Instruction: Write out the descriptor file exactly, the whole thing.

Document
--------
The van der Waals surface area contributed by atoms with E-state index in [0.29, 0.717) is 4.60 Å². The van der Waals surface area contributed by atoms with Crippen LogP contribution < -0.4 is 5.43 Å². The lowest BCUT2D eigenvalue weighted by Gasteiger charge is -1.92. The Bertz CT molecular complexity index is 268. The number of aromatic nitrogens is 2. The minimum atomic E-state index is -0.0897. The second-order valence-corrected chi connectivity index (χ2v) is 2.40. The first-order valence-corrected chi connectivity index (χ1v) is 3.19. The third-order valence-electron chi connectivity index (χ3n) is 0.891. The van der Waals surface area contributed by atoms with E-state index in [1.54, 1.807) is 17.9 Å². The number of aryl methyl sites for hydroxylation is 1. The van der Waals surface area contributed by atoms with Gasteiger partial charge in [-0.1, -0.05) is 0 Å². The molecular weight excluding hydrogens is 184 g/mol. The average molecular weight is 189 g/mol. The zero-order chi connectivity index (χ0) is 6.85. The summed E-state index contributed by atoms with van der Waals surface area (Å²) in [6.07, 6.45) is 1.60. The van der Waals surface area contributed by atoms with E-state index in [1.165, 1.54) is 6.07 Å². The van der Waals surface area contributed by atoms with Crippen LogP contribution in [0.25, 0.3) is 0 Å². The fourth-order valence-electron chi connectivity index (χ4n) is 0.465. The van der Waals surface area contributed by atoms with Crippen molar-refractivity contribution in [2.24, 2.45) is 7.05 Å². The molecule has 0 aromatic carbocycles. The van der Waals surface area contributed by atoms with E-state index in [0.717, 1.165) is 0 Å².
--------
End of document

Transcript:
The van der Waals surface area contributed by atoms with E-state index in [0.29, 0.717) is 4.60 Å². The van der Waals surface area contributed by atoms with Crippen LogP contribution < -0.4 is 5.43 Å². The lowest BCUT2D eigenvalue weighted by Gasteiger charge is -1.92. The Bertz CT molecular complexity index is 268. The number of aromatic nitrogens is 2. The minimum atomic E-state index is -0.0897. The second-order valence-corrected chi connectivity index (χ2v) is 2.40. The first-order valence-corrected chi connectivity index (χ1v) is 3.19. The third-order valence-electron chi connectivity index (χ3n) is 0.891. The van der Waals surface area contributed by atoms with E-state index in [1.54, 1.807) is 17.9 Å². The number of aryl methyl sites for hydroxylation is 1. The van der Waals surface area contributed by atoms with Gasteiger partial charge in [-0.1, -0.05) is 0 Å². The molecular weight excluding hydrogens is 184 g/mol. The average molecular weight is 189 g/mol. The zero-order chi connectivity index (χ0) is 6.85. The summed E-state index contributed by atoms with van der Waals surface area (Å²) in [6.07, 6.45) is 1.60. The van der Waals surface area contributed by atoms with E-state index in [1.165, 1.54) is 6.07 Å². The van der Waals surface area contributed by atoms with Crippen LogP contribution in [0.25, 0.3) is 0 Å². The fourth-order valence-electron chi connectivity index (χ4n) is 0.465. The van der Waals surface area contributed by atoms with Crippen molar-refractivity contribution in [2.24, 2.45) is 7.05 Å². The molecule has 0 aromatic carbocycles. The van der Waals surface area contributed by atoms with E-state index in [0.717, 1.165) is 0 Å².